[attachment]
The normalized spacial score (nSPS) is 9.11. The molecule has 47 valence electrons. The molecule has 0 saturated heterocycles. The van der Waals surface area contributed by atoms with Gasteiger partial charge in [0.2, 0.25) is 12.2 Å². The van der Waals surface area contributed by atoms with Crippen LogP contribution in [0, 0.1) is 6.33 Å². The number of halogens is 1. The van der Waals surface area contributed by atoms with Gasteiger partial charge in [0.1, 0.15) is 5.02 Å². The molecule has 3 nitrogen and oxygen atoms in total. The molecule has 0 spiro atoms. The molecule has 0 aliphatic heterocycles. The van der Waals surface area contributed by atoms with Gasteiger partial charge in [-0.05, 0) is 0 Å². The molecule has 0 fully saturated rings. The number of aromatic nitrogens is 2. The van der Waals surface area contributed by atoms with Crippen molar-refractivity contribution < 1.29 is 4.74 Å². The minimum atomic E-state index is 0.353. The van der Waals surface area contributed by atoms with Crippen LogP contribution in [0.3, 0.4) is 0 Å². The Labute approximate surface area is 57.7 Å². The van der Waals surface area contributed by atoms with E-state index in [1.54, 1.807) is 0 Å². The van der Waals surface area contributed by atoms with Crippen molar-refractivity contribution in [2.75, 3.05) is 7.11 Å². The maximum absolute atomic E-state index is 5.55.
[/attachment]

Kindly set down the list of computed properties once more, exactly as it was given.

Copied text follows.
The normalized spacial score (nSPS) is 9.11. The molecule has 47 valence electrons. The molecule has 0 saturated heterocycles. The van der Waals surface area contributed by atoms with Gasteiger partial charge in [0.2, 0.25) is 12.2 Å². The van der Waals surface area contributed by atoms with Crippen LogP contribution in [0, 0.1) is 6.33 Å². The number of halogens is 1. The van der Waals surface area contributed by atoms with Gasteiger partial charge in [0.1, 0.15) is 5.02 Å². The molecule has 3 nitrogen and oxygen atoms in total. The molecule has 0 spiro atoms. The molecule has 0 aliphatic heterocycles. The van der Waals surface area contributed by atoms with Gasteiger partial charge in [-0.05, 0) is 0 Å². The molecule has 0 fully saturated rings. The number of aromatic nitrogens is 2. The van der Waals surface area contributed by atoms with Crippen molar-refractivity contribution < 1.29 is 4.74 Å². The minimum atomic E-state index is 0.353. The van der Waals surface area contributed by atoms with Crippen LogP contribution in [0.3, 0.4) is 0 Å². The Labute approximate surface area is 57.7 Å². The van der Waals surface area contributed by atoms with E-state index in [1.54, 1.807) is 0 Å². The van der Waals surface area contributed by atoms with Crippen molar-refractivity contribution in [2.75, 3.05) is 7.11 Å². The maximum absolute atomic E-state index is 5.55.